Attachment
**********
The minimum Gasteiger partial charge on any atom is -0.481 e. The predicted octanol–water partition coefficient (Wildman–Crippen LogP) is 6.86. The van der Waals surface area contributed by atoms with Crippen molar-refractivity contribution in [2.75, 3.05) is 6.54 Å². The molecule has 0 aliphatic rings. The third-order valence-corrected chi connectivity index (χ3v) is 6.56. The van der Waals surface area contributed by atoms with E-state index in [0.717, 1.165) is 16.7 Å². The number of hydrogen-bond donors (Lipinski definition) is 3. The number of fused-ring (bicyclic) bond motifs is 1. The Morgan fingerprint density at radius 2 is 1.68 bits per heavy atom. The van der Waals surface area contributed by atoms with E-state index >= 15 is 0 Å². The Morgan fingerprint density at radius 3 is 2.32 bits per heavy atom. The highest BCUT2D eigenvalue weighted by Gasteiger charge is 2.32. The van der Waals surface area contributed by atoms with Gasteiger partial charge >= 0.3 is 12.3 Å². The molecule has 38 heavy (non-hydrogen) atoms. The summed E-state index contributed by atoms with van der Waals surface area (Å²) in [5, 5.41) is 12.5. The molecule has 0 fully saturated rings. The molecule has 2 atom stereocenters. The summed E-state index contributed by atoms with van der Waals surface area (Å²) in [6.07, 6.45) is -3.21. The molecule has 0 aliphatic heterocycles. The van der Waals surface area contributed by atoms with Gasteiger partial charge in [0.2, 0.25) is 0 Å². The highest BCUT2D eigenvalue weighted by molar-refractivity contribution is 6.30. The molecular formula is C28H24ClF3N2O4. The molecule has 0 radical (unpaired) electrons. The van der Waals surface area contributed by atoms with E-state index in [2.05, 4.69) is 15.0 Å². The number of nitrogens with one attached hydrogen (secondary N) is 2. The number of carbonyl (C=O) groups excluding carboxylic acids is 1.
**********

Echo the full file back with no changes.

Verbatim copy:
The minimum Gasteiger partial charge on any atom is -0.481 e. The predicted octanol–water partition coefficient (Wildman–Crippen LogP) is 6.86. The van der Waals surface area contributed by atoms with Crippen molar-refractivity contribution in [2.75, 3.05) is 6.54 Å². The molecule has 0 aliphatic rings. The third-order valence-corrected chi connectivity index (χ3v) is 6.56. The van der Waals surface area contributed by atoms with E-state index in [0.717, 1.165) is 16.7 Å². The number of hydrogen-bond donors (Lipinski definition) is 3. The number of fused-ring (bicyclic) bond motifs is 1. The Morgan fingerprint density at radius 2 is 1.68 bits per heavy atom. The van der Waals surface area contributed by atoms with E-state index >= 15 is 0 Å². The Morgan fingerprint density at radius 3 is 2.32 bits per heavy atom. The highest BCUT2D eigenvalue weighted by Gasteiger charge is 2.32. The van der Waals surface area contributed by atoms with Gasteiger partial charge >= 0.3 is 12.3 Å². The molecule has 38 heavy (non-hydrogen) atoms. The summed E-state index contributed by atoms with van der Waals surface area (Å²) in [5, 5.41) is 12.5. The molecule has 0 fully saturated rings. The molecule has 2 atom stereocenters. The summed E-state index contributed by atoms with van der Waals surface area (Å²) in [6.07, 6.45) is -3.21. The molecule has 0 aliphatic heterocycles. The van der Waals surface area contributed by atoms with Gasteiger partial charge in [0.2, 0.25) is 0 Å². The highest BCUT2D eigenvalue weighted by molar-refractivity contribution is 6.30. The molecular formula is C28H24ClF3N2O4. The molecule has 0 radical (unpaired) electrons. The van der Waals surface area contributed by atoms with E-state index in [2.05, 4.69) is 15.0 Å². The number of nitrogens with one attached hydrogen (secondary N) is 2. The number of carbonyl (C=O) groups excluding carboxylic acids is 1.